Derick Rethans 4:47
I remember in last year, there was another RFC related to strings functions they were the string_starts_with() and a string_ends_with(). Those are two functions and there were also variants for both case insensitivity, ss well as multibyte. Which made eight different functions to be added to pretty much do a single thing. That RFC failed, potentially because there are so many things being added.
Philipp Tanlak 5:11
Yeah, that was also the main reason, I think the case insensitivity of this function, or the variant of it was not so relevant. So I did not include it into the RFC just because of this case you mentioned. So instead of polluting the global space with more functions, someone suggested to just advance PHP incrementally and add in case sensitivity for this function just if it is necessary.
Derick Rethans 5:37
This is a common recurring subject. Most of the people I spoke with in the last few episodes are all adding things to PHP bit by bit instead of coming up with big RFCs which I think is a good way of going forwards. When reading the RFC, I had a quick look at which argument the function would accept. PHP of course this weakly typed strings in most of time. Is this str_contains() function handling distinct different from what strpos() does for function arguments.
Philipp Tanlak 6:10
So the str_contains() function uses the same internal function, which is php_memnstr(), if I recall correctly. It tries to interpret it as a string. And if it's not a string, it either throws a warning or notice, but I've just run some checks and it seems like in the next PHP version, non string values which are passed into the string functions will be interpreted as a string, and if that is not the case, it will throw an error or usually return false.
Derick Rethans 6:43
So it doesn't do any special magic, and just relies on the PHP tends to do for parsing arguments and weak and strict typing.
Philipp Tanlak 6:51
Yes, that's correct.
Derick Rethans 6:53
Most RFCs they come with a patch, as does yours. How did you find it getting started with writing things for PHP instead of using PHP.
Philipp Tanlak 7:02
So basically, I've looked at the PHP source code in the past, just to see how things are implemented. And I had some basic background in C. So I thought that this was not very hard for me. Most of the functions or things I had to do to include this patch, were already there. So basically, I just copied the strpos() function and remove the, when the string is found, use the position to calculate a new string and just remove that code and return the boolean value from the found position.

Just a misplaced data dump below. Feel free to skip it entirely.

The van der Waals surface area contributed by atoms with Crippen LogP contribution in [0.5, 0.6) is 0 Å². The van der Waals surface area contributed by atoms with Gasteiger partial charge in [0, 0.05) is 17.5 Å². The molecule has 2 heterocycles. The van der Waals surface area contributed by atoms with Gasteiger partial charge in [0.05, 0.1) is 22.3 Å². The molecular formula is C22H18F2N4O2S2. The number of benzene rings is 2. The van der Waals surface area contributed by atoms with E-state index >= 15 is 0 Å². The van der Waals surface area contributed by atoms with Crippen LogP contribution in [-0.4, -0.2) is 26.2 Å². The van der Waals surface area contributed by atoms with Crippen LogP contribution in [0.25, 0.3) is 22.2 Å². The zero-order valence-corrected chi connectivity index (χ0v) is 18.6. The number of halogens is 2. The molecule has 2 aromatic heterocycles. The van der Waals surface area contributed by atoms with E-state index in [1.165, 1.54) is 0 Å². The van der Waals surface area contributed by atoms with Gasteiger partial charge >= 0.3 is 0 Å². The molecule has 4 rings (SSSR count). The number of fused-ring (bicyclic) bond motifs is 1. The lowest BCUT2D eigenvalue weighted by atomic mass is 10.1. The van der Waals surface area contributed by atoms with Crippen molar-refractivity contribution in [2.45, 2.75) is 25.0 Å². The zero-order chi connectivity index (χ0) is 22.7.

Derick Rethans 7:35
Because it is not a very different function from strpos(), it's just pretty much a different return type. It's a lot easier to do.
Philipp Tanlak 7:44
Derick Rethans 7:45
When looking at feedback, what were the main criticisms of this?
Philipp Tanlak 7:48
The main criticism of this was basically just the variants of these functions. So mainly the multibyte variant or the in case sensitivity. Other than that, the response was very, very nice and, and also very rewarding for me. So I thought I did a good job on this. And many people wanted to have this function in PHP, but either did not have the time to implement it or it was too easy. I'm not sure how that went. But I think the response from the devs and the overall PHP community was very nice.
Derick Rethans 8:23
The RFC is already in voting, so I'm I'm a bit late to talk about them. Usually I'm and things are still in discussion. And at the moment, it looks like it is passing because the votes are 43 to 6 with another weeks ago, then.
Philipp Tanlak 8:37
Derick Rethans 8:37
Do you think this will be your last RFC? Or do you have something else in mind?
Philipp Tanlak 8:41
At the time of this recording I don't have anything else in mind, but maybe if I find something. Since I'm working with PHP on a daily basis, which I think is worth adding to PHP I might create a new RFC.
Derick Rethans 8:54
That's how I started and see what happens now. Thank you for taking the time to talk to me today Phillipp, I hope you enjoyed this.
Philipp Tanlak 9:01
Yeah, thanks for having me Derick.
Derick Rethans 9:05
Thanks for listening to this instalment of PHP internals news, the weekly podcast dedicated to demystifying the development of the PHP language. I maintain a Patreon account for supporters of this podcast, as well as the Xdebug debugging tool. You can sign up for Patreon at https://drck.me/patreon. If you have comments or suggestions, feel free to email them to derick@phpinternals.news. Thank you for listening, and I'll see you next week.

Show Notes